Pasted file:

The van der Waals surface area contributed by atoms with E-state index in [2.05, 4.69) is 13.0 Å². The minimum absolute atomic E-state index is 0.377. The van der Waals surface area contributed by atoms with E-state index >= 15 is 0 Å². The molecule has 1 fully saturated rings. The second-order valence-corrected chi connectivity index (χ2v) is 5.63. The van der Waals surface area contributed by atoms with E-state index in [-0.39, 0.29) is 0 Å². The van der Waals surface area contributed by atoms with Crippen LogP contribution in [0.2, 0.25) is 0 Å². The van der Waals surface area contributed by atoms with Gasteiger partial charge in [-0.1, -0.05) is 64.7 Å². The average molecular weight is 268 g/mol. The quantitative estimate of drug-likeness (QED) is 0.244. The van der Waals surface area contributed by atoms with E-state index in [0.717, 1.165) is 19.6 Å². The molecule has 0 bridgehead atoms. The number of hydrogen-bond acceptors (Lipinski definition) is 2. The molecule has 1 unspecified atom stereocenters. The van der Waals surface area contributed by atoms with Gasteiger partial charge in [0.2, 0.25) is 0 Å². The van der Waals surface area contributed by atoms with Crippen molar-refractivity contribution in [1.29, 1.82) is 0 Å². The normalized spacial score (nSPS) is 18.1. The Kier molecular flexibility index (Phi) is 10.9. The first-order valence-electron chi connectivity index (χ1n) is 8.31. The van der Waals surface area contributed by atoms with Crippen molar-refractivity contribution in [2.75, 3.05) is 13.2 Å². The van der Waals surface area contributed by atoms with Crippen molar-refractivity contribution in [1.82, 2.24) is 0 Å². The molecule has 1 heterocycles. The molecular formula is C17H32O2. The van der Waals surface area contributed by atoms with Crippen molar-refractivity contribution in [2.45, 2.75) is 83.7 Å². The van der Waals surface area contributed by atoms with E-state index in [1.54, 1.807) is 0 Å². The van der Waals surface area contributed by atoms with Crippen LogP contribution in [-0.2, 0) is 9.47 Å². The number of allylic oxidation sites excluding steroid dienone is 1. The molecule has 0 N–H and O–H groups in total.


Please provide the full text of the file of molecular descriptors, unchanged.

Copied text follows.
The van der Waals surface area contributed by atoms with E-state index in [2.05, 4.69) is 13.0 Å². The minimum absolute atomic E-state index is 0.377. The van der Waals surface area contributed by atoms with E-state index >= 15 is 0 Å². The molecule has 1 fully saturated rings. The second-order valence-corrected chi connectivity index (χ2v) is 5.63. The van der Waals surface area contributed by atoms with E-state index in [-0.39, 0.29) is 0 Å². The van der Waals surface area contributed by atoms with Crippen LogP contribution in [0.2, 0.25) is 0 Å². The van der Waals surface area contributed by atoms with Gasteiger partial charge in [-0.1, -0.05) is 64.7 Å². The average molecular weight is 268 g/mol. The quantitative estimate of drug-likeness (QED) is 0.244. The van der Waals surface area contributed by atoms with E-state index in [0.717, 1.165) is 19.6 Å². The molecule has 0 bridgehead atoms. The number of hydrogen-bond acceptors (Lipinski definition) is 2. The molecule has 1 unspecified atom stereocenters. The van der Waals surface area contributed by atoms with Gasteiger partial charge in [0.2, 0.25) is 0 Å². The van der Waals surface area contributed by atoms with Crippen molar-refractivity contribution in [1.29, 1.82) is 0 Å². The normalized spacial score (nSPS) is 18.1. The Kier molecular flexibility index (Phi) is 10.9. The first-order valence-electron chi connectivity index (χ1n) is 8.31. The van der Waals surface area contributed by atoms with Crippen molar-refractivity contribution in [2.75, 3.05) is 13.2 Å². The van der Waals surface area contributed by atoms with Crippen molar-refractivity contribution in [1.82, 2.24) is 0 Å². The molecule has 1 heterocycles. The molecular formula is C17H32O2. The van der Waals surface area contributed by atoms with Crippen molar-refractivity contribution in [2.45, 2.75) is 83.7 Å². The van der Waals surface area contributed by atoms with E-state index in [1.54, 1.807) is 0 Å². The van der Waals surface area contributed by atoms with Crippen LogP contribution in [-0.2, 0) is 9.47 Å². The number of allylic oxidation sites excluding steroid dienone is 1. The molecule has 0 N–H and O–H groups in total.